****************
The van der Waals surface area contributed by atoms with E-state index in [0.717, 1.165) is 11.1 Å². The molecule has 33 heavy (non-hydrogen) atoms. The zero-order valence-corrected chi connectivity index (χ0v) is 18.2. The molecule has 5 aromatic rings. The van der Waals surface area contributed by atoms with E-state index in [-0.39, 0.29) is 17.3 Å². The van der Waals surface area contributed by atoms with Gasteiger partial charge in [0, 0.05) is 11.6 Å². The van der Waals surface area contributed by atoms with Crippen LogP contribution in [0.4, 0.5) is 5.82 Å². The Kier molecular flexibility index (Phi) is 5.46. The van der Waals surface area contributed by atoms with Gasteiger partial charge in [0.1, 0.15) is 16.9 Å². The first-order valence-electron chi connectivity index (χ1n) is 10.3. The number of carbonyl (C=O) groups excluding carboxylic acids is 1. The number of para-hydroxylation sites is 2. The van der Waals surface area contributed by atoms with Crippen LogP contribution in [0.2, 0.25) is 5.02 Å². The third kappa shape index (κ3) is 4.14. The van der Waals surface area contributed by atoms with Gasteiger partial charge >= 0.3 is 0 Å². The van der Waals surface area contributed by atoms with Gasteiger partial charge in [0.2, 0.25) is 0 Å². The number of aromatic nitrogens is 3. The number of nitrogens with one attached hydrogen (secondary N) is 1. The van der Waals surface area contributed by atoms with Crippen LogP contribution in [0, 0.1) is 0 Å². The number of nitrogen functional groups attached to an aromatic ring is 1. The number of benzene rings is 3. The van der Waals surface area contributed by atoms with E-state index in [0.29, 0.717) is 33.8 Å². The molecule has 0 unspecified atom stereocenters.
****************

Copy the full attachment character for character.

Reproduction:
The van der Waals surface area contributed by atoms with E-state index in [0.717, 1.165) is 11.1 Å². The molecule has 33 heavy (non-hydrogen) atoms. The zero-order valence-corrected chi connectivity index (χ0v) is 18.2. The molecule has 5 aromatic rings. The van der Waals surface area contributed by atoms with E-state index in [-0.39, 0.29) is 17.3 Å². The van der Waals surface area contributed by atoms with Gasteiger partial charge in [0, 0.05) is 11.6 Å². The van der Waals surface area contributed by atoms with Crippen LogP contribution in [0.4, 0.5) is 5.82 Å². The Kier molecular flexibility index (Phi) is 5.46. The van der Waals surface area contributed by atoms with Gasteiger partial charge in [0.1, 0.15) is 16.9 Å². The first-order valence-electron chi connectivity index (χ1n) is 10.3. The number of carbonyl (C=O) groups excluding carboxylic acids is 1. The number of para-hydroxylation sites is 2. The van der Waals surface area contributed by atoms with Crippen LogP contribution in [0.2, 0.25) is 5.02 Å². The third kappa shape index (κ3) is 4.14. The van der Waals surface area contributed by atoms with Gasteiger partial charge >= 0.3 is 0 Å². The van der Waals surface area contributed by atoms with Gasteiger partial charge in [0.2, 0.25) is 0 Å². The number of aromatic nitrogens is 3. The number of nitrogens with one attached hydrogen (secondary N) is 1. The van der Waals surface area contributed by atoms with Crippen LogP contribution in [0, 0.1) is 0 Å². The number of nitrogen functional groups attached to an aromatic ring is 1. The number of benzene rings is 3. The van der Waals surface area contributed by atoms with E-state index in [0.29, 0.717) is 33.8 Å². The molecule has 0 unspecified atom stereocenters.